In the old city of Hebron, what used to be a busy market, full of joy and happiness, is today nothing but a semi-abandoned area, whose inhabitants can’t avoid expressing their hatred of the settlers, every time they meet a foreigner.

Abandoned Old City Hebron
The Old City soul used to be a busy place but, today, it’s just an abandoned street
Visiting Hebron - The Old City souq
The Old City souq

Most of the Old City is covered by a metal fence, to protect the street and the people from settlers throwing garbage at them, from their houses. After the fence was built, the settlers started throwing bleach, eggs, and excrements as well.

The fence that protects from the settlers violence in Hebron
The fence that protects from the settler’s violence
Garbage Hebron settlers
The garbage the settlers throw at the Arabs, piled on the fence

The Arab buildings situated in front of the Jewish buildings are also a target for the settlers and, for this reason, their balconies and windows are protected with strong metal bars. Some Palestinians claim that, occasionally, the settlers have even thrown Molotov cocktails at them.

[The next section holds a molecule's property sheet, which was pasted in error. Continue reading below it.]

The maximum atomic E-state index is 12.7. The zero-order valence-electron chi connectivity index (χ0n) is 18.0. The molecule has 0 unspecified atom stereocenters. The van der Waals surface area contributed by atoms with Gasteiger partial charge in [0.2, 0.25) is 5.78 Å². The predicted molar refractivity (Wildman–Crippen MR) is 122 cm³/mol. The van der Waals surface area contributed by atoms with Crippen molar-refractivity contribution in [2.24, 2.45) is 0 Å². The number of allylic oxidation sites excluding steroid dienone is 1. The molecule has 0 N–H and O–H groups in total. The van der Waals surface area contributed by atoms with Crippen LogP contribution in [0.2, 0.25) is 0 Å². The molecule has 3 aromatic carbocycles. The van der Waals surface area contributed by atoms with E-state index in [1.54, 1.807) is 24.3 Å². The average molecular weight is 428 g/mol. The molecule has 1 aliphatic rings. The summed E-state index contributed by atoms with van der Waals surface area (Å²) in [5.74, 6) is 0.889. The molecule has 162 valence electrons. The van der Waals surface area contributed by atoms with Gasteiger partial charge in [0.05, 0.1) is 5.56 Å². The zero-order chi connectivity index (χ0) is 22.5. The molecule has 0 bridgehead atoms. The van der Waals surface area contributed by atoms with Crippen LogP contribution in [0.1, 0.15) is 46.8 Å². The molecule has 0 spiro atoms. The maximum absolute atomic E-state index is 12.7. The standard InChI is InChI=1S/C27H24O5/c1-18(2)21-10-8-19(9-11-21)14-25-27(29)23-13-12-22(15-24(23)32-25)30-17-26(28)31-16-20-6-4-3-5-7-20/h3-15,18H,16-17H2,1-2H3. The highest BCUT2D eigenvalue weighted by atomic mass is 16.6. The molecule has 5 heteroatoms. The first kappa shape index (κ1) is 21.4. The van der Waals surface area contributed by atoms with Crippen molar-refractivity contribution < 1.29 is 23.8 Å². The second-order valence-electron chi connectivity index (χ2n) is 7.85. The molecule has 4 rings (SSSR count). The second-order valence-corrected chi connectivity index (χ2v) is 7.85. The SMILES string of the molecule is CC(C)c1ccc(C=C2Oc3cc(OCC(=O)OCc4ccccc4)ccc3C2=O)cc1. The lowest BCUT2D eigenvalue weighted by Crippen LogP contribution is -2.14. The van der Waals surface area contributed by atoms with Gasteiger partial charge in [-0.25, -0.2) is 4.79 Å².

Arabs Hebron
The Arabs were forced to protect their windows from the settler’s violence

The Israeli Army doesn’t do anything to prevent this sort of violence from the settlers. However, they have the right to shoot at any Palestinian who attempts violence against any settler, even if it’s in self-defense.

Many streets in the Old City were just abandoned, and business and shops were closed, either because they were afraid of the settlers or because the Israeli authorities blocked them, for security reasons.

The Israeli authorities blocked streets to build Israeli settlements. Behind this wall you find the Jewish settlement

 

Abraham’s tomb

After the H1 itinerary, you find a checkpoint to access Abraham’s tomb.

Abraham’s mosque checkpoint
To enter Abraham’s Mosque, the Palestinians need to go through strict checkpoints

 

Abraham’s tomb is literally located between the synagogue and the mosque, so it’s visible from both sites. However, in 1994, an American Jewish entered the mosque and opened fire, killing 24 Palestinians, during prayer time on a Friday in Ramadan.

It was a real act of cruelty that moved the entire world. Since then, the security checkpoints have become just insane and Jews can’t enter the mosque and Muslims can’t enter the synagogue.

Abraham’s Tomb, which is the area shared by both religions, is separated by a bulletproof window. This place is just crazy.

Visiting Hebron - The Abraham’s mosque
The Abraham’s mosque
Abraham's tomb military security
Inside the synagogue itself, the military presence is high
Abraham's tomb - bulletproof window
Abraham’s tomb and the bulletproof window, which separates the mosque from the synagogue

 

H2 – The Jewish side